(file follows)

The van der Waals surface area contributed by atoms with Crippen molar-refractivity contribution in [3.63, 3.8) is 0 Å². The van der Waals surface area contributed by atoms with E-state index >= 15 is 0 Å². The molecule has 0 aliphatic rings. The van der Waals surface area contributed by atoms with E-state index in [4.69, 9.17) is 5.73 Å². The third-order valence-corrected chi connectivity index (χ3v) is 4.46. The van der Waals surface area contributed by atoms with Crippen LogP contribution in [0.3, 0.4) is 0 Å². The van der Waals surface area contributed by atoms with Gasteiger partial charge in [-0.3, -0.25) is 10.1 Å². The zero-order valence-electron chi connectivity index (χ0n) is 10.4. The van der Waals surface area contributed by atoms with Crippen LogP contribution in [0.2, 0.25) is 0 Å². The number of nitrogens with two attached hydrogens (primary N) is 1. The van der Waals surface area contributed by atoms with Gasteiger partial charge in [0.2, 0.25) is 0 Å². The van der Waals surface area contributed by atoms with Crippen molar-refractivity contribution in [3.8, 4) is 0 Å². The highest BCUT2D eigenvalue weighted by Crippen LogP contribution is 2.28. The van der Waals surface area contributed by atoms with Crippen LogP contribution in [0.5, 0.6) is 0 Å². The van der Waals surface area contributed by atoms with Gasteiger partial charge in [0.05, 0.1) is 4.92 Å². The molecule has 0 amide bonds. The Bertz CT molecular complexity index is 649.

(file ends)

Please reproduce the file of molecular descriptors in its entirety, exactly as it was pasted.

The van der Waals surface area contributed by atoms with Crippen molar-refractivity contribution in [3.63, 3.8) is 0 Å². The van der Waals surface area contributed by atoms with E-state index >= 15 is 0 Å². The molecule has 0 aliphatic rings. The van der Waals surface area contributed by atoms with E-state index in [4.69, 9.17) is 5.73 Å². The third-order valence-corrected chi connectivity index (χ3v) is 4.46. The van der Waals surface area contributed by atoms with Crippen LogP contribution in [0.3, 0.4) is 0 Å². The van der Waals surface area contributed by atoms with Gasteiger partial charge in [-0.3, -0.25) is 10.1 Å². The zero-order valence-electron chi connectivity index (χ0n) is 10.4. The van der Waals surface area contributed by atoms with Crippen LogP contribution in [0.2, 0.25) is 0 Å². The number of nitrogens with two attached hydrogens (primary N) is 1. The van der Waals surface area contributed by atoms with Gasteiger partial charge in [0.2, 0.25) is 0 Å². The van der Waals surface area contributed by atoms with Crippen molar-refractivity contribution in [3.8, 4) is 0 Å². The highest BCUT2D eigenvalue weighted by Crippen LogP contribution is 2.28. The van der Waals surface area contributed by atoms with Crippen LogP contribution in [0.5, 0.6) is 0 Å². The van der Waals surface area contributed by atoms with Gasteiger partial charge in [0.05, 0.1) is 4.92 Å². The molecule has 0 amide bonds. The Bertz CT molecular complexity index is 649.